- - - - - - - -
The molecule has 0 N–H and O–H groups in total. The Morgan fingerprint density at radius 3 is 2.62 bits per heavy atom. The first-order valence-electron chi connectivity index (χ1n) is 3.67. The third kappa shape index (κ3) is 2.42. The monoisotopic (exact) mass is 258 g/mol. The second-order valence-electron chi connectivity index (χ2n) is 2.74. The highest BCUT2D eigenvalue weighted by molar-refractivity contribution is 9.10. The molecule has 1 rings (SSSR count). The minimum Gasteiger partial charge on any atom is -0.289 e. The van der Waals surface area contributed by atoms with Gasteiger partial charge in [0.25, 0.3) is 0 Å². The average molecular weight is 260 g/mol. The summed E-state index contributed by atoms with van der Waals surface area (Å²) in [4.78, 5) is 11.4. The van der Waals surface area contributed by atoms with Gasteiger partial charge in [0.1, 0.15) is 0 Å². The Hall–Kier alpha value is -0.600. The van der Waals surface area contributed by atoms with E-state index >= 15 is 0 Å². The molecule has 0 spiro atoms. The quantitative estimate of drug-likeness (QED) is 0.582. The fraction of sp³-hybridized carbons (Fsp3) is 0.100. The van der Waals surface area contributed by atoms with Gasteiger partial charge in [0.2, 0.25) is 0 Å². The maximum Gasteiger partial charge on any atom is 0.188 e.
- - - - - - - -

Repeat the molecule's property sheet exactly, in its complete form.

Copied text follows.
The molecule has 0 N–H and O–H groups in total. The Morgan fingerprint density at radius 3 is 2.62 bits per heavy atom. The first-order valence-electron chi connectivity index (χ1n) is 3.67. The third kappa shape index (κ3) is 2.42. The monoisotopic (exact) mass is 258 g/mol. The second-order valence-electron chi connectivity index (χ2n) is 2.74. The highest BCUT2D eigenvalue weighted by molar-refractivity contribution is 9.10. The molecule has 1 rings (SSSR count). The minimum Gasteiger partial charge on any atom is -0.289 e. The van der Waals surface area contributed by atoms with Gasteiger partial charge in [0.25, 0.3) is 0 Å². The average molecular weight is 260 g/mol. The summed E-state index contributed by atoms with van der Waals surface area (Å²) in [4.78, 5) is 11.4. The van der Waals surface area contributed by atoms with Gasteiger partial charge in [0.1, 0.15) is 0 Å². The Hall–Kier alpha value is -0.600. The van der Waals surface area contributed by atoms with E-state index >= 15 is 0 Å². The molecule has 0 spiro atoms. The quantitative estimate of drug-likeness (QED) is 0.582. The fraction of sp³-hybridized carbons (Fsp3) is 0.100. The van der Waals surface area contributed by atoms with Gasteiger partial charge in [0.2, 0.25) is 0 Å². The maximum Gasteiger partial charge on any atom is 0.188 e.